Contents



                                                                                            1.      What is bu...
Business and values                                                                 The stakeholder model for identifying ...
Why is business ethics important for a company?                               The business case

                         ...
Simple ethical tests for a business decision




       • Transparency:
          Do I mind others knowing what I have dec...
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An Introduction to Business

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An Introduction to Business

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An Introduction to Business

  1. 1. Contents 1. What is business ethics? 2. Why is this subject important? An Introduction to Business 3. What can companies do about it? Ethics Senida Buza SIFE Alumni Vodafone Albania SIFE Albania Leadership Weekend 17 November 2007 2 C1 14 November 2007 Introduction to Business Ethics What are business ethics topics and issues? • Whistle blowing / Speaking up • Conflicts of interest • Bribery, corruption • Gifts, facilitation payments • Exec Pay 1. What is business ethics? • Supplier relations • Human rights • Environmental responsibility • Lobbying and • Security political donations • Data protection • Work/home balance • Governance • Supply chain policy • Fair treatment of • Child, sweatshop labour customers • Advertising and •Harassment, discrimination & bullying sales practices 3 C1 4 C1 14 November 2007 14 November 2007 Introduction to Business Ethics Introduction to Business Ethics Issues covered by Business Ethics What is business ethics? • Systemic issues─questions raised about the economic, political, legal, or Business ethics is other social systems within which businesses operate. These include questions about the morality of capitalism or of the laws, regulations, … about how business is conducted industrial structures, and social practices within which businesses operate. • Corporate issues─questions raised about a particular company. These … about the application of ethical values to business behaviour include questions about the morality of the activities, policies, practices, or organizational structure of an individual company taken as a whole. • Individual issues─questions about a particular individual within an … over and above the law organization and their behaviors and decisions. These include questions Law is mandatory (you must abide) about the morality of the decisions, actions, or character of an individual. Ethics is discretionary (you have a choice) Note: Where the law is not enforced there is a choice between adhering to and ignoring the law! 5 C1 6 C1 14 November 2007 14 November 2007 Introduction to Business Ethics Introduction to Business Ethics 1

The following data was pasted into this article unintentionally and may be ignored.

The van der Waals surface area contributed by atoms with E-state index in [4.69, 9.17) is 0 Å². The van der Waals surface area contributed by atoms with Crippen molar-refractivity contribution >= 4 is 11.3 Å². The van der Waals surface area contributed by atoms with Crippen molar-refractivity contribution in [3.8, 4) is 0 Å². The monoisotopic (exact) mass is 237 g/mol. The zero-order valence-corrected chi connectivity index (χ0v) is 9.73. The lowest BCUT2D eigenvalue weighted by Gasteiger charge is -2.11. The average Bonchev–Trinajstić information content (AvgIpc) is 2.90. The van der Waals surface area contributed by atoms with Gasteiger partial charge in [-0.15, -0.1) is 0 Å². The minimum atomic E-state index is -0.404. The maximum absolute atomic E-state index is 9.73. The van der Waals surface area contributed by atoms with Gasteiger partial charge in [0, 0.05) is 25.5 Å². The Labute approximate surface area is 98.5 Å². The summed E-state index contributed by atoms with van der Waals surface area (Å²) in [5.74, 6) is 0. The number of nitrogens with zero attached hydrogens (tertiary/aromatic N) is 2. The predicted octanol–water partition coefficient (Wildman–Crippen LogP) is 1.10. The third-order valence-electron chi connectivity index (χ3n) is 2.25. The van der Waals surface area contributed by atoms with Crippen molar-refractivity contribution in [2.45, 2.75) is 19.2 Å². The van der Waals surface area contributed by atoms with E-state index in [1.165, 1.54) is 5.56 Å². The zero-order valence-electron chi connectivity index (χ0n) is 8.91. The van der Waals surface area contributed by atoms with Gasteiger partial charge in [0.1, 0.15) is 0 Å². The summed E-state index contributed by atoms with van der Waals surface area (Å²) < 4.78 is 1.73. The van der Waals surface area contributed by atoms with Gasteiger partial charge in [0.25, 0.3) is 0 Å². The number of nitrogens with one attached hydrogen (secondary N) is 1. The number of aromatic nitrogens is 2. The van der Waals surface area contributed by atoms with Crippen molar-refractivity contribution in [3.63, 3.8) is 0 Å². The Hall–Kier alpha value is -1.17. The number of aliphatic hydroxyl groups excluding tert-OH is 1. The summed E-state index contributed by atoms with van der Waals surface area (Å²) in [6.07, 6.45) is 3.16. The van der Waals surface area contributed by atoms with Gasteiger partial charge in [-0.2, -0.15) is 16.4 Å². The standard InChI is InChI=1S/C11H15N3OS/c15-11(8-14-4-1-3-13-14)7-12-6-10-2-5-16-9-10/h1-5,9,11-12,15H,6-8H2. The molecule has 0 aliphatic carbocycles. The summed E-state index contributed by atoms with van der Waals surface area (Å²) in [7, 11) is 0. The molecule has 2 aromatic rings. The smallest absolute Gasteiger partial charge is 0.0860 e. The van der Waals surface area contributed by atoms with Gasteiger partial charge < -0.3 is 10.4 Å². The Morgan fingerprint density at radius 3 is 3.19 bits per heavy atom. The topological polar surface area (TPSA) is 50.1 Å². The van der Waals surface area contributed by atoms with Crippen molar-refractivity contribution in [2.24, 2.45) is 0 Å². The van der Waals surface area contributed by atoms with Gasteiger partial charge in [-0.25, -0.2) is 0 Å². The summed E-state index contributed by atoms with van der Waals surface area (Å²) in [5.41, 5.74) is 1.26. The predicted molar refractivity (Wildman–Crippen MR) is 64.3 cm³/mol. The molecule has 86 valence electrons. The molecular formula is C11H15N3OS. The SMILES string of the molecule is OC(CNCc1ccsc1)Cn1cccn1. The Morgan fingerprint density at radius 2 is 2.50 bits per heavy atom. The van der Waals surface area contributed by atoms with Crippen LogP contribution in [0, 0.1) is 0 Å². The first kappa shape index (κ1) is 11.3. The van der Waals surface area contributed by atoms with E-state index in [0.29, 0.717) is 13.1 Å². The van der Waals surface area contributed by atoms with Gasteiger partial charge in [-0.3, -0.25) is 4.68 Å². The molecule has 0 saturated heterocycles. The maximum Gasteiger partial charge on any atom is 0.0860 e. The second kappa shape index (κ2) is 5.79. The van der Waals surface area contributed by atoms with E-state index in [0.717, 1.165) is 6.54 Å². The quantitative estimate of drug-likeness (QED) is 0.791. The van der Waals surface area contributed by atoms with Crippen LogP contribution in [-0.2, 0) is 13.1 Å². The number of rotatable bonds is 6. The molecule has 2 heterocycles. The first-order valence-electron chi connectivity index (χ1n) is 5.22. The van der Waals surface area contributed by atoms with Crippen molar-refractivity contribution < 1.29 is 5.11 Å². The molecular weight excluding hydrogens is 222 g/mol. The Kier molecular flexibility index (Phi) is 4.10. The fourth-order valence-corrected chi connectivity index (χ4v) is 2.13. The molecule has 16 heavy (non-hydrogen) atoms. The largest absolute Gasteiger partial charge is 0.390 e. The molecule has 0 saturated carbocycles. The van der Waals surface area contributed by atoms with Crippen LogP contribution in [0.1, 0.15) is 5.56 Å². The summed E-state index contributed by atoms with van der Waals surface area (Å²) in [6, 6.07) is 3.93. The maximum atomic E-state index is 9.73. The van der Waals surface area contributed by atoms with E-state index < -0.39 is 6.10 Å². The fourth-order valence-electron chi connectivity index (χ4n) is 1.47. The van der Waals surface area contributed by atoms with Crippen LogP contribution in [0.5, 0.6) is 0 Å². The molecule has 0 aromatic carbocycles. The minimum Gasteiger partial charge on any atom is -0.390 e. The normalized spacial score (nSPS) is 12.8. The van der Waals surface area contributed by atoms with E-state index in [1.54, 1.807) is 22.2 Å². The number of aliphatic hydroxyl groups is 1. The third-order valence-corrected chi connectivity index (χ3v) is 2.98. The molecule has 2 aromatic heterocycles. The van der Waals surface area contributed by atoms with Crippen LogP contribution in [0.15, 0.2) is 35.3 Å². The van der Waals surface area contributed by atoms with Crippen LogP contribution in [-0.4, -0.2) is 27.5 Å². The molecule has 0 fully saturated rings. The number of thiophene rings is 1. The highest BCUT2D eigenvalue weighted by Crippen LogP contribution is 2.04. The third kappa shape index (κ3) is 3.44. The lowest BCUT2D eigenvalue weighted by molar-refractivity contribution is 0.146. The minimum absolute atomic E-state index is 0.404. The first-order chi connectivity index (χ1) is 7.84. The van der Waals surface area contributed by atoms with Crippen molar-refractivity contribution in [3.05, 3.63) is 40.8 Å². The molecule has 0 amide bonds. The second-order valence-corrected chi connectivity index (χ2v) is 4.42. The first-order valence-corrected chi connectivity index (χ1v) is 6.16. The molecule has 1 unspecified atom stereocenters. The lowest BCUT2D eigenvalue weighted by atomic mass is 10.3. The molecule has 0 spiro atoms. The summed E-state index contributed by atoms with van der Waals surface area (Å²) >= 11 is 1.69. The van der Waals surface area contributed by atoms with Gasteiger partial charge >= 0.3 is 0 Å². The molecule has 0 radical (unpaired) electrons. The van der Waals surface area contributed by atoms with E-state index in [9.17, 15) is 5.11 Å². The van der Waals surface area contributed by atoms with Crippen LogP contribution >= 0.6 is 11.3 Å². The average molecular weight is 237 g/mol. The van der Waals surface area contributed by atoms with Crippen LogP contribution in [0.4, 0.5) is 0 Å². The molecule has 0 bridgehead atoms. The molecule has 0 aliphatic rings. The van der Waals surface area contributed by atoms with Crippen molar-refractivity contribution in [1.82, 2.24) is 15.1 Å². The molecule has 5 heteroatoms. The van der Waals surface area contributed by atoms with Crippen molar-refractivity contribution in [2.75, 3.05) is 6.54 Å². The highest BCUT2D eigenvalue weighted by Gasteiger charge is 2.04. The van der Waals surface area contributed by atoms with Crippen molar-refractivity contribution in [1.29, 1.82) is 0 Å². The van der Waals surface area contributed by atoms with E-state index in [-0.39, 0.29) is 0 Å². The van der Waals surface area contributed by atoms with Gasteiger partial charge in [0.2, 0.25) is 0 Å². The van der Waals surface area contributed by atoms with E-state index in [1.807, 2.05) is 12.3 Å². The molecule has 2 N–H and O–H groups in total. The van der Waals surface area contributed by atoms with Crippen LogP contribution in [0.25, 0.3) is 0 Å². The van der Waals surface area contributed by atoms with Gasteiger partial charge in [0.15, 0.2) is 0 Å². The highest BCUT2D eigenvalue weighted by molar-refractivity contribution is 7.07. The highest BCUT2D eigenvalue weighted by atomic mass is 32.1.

2. 2. Business and values The stakeholder model for identifying responsibilities and commitments The core values of a company include business values and ethical values – although the distinction might be blurred Employees Suppliers Business Values include: Ethical Values include: COMPANY Shareholders / Communities •… •… Providers of Incl governments, regulators Guardian of environmental responsibility finance OTHER INTERESTED PARTIES: Customers Competitors, NGOs Media 7 C1 8 C1 14 November 2007 14 November 2007 Introduction to Business Ethics Introduction to Business Ethics Relationship to other concepts Relationship to other concepts Business Ethics needs to be distinguished from Business Ethics needs to be distinguished from … Corporate Social Responsibility … ethical business, e.g. fair trade, social enterprise, Co-operative Bank HOW vs WHAT Business Ethics / Corporate Corporate Social Responsibility Responsibility “Doing things ethically” “Doing ethical things” i.e. “The way we do business” e.g. voluntary community and social programmes 9 C1 10 C1 14 November 2007 14 November 2007 Introduction to Business Ethics Introduction to Business Ethics External pressures on business Media Corporate & governance NGO debate Public interest perceptions 2. Why is the subject important? Growth of socially Board of responsible Company investment Legislation Conspicuous Customer corporate Employee demand misbehaviour concerns 11 C1 12 C1 14 November 2007 14 November 2007 Introduction to Business Ethics Introduction to Business Ethics 2